At that time, the disco scene was getting strong, and I needed to find an alternative way to make a living. I thought, because I had done the funk stuff with "Reach For It" and "Dukey Stick," I had a history of selling records, but I needed to move into another area and expand.

I did two albums with Raul and got an offer from Don Mizelle at Elektra to work with Dee Dee Bridgewater. She's doing jazz records now, but back then she was kind of Earth, Wind and Fire-ized. It was not a great record, but it got my chops wet so to speak. I got another call from Bobby Colomby at Capitol to coproduce with him a record by A Taste of Honey. That was something because they had a hit with "Boogie Oogie Oogie." They were a platinum-selling group, and I had never dealt with that. I played jazz and didn't worry about sales; I only made music. Producing A Taste of Honey was another challenge.

The first day we were in the studio, Bobby told me, "You don't need me for this. You produce it." That was completely scary. I had never done a record like this, but I took on the challenge. Fortunately, the third single, "Sukiyaki," sold two million records. Once you have a record like that, that sells those kinds of numbers, the phone starts ringing. I got a call from Jeffrey Osbourne, that led to Deniece Williams, that led to Sister Sledge, Barry Manilow, Anita Baker, and on and on. So then I had the R&B thing, plus the jazz thing. I stayed in the studio for the next 15 to 20 years, and that's what I did.

AAJ: When you were wearing your producer's hat, you still tapped into your jazz background. Nobody had heard a song like "Sukiyaki" with a Japanese instrument like the koto in it.



GD: I had worked with a group called Hiroshima and I knew June Kuramoto, who is an extraordinary koto player and could play in a pop concept. I asked her to come in and do something on the song, but it was Janice Johnson, the band's bassist, that brought the song to me. I was, like, "Man, what am I going to do with 'Sukiyaki'?" I thought she was crazy, but I said, "If that's what she wants to do, I'll do it." We did the song and had Claire Fisher do the string arrangement and brought June in to give it a Japanese flavor. We added a R&B section, and that was it. It was a simple tune I never thought would become a hit. To this day, I can't believe it was as big a record as it was.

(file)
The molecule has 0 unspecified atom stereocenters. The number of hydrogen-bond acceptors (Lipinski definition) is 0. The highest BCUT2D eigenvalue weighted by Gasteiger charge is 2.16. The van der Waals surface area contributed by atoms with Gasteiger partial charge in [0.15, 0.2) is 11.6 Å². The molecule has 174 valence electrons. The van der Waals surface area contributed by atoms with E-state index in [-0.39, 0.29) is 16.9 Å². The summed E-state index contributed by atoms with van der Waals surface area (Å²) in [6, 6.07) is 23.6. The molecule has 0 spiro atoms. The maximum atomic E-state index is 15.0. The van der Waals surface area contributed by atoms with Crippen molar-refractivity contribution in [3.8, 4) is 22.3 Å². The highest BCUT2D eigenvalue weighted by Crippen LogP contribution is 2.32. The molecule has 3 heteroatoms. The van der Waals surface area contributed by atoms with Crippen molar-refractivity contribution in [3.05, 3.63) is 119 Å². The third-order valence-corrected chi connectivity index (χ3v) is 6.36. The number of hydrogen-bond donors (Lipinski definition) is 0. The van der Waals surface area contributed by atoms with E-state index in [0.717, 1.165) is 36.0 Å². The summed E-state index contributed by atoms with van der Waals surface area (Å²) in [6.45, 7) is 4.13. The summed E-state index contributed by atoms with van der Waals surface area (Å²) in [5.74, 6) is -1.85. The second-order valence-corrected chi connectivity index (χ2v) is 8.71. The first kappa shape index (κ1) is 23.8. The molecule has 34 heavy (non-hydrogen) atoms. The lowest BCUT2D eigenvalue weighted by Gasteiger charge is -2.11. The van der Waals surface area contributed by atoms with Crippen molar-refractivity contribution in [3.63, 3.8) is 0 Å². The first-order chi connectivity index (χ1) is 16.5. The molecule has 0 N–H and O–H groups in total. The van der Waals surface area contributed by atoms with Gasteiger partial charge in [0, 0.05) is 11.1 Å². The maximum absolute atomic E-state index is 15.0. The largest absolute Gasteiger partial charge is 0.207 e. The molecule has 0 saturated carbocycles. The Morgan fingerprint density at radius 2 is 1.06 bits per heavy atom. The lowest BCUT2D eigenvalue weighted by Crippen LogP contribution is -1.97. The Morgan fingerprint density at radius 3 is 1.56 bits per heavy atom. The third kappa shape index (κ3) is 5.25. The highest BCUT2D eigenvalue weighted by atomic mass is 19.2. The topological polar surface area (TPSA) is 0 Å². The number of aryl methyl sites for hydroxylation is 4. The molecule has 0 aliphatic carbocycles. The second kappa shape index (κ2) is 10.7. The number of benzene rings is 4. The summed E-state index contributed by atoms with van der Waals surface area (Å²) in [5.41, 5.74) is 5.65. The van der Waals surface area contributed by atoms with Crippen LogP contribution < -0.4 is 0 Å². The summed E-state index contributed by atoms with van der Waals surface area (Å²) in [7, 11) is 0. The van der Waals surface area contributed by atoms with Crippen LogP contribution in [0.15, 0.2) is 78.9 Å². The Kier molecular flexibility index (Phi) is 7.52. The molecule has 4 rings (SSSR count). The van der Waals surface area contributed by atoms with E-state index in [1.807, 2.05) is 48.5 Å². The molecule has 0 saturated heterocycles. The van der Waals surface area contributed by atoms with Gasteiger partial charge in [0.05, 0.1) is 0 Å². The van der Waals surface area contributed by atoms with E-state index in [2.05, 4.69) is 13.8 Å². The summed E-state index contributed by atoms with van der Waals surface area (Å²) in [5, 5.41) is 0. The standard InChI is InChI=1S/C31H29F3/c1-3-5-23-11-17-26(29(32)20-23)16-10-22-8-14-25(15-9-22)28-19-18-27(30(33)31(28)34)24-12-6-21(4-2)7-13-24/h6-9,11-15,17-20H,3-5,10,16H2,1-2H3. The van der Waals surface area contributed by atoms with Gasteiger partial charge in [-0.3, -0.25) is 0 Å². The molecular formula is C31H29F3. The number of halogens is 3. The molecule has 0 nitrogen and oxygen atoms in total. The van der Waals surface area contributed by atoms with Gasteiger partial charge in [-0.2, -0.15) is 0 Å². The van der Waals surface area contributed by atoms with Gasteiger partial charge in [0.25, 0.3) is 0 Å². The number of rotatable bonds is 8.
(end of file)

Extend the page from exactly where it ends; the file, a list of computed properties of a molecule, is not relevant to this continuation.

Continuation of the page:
AAJ: Does having the kind of success as a producer of big hits like "Sukiyaki" and "Let's Hear It For the Boy" begin to pull you away from your solo career?

GD: It did turn into that. The offers came in, and it was very tough to turn them down. During the '80s and '90s, I would go out in the summer to something like the Montreux Festival with a band I'd put together. Otherwise, I was in the studio producing records until the bottom fell out of the industry. Those were my golden years in terms of producing because the money was there and artists were willing to try something with a "jazz artist" like me.

It was tough, though, for the record labels to accept that black artists could sell those kind of numbers of records. With Jeffrey Osbourne and "Stay With Me" and "On the Wings of Love," or even "Sukiyaki"—Janice had to force Capitol to put that record out as a single. When Stanley Clarke and I made "Sweet Baby" we believed in it, but we had to get behind it with our own money. We had to hire an independent publicist to support that record, but once it started selling, only then did Epic Records put their full weight behind it. The pop music department said, "You guys are jazz artists."

The R&B department said, "Nothing we can do with this."

The jazz department said, "It's not a jazz record."

We had no choice but to step outside the system.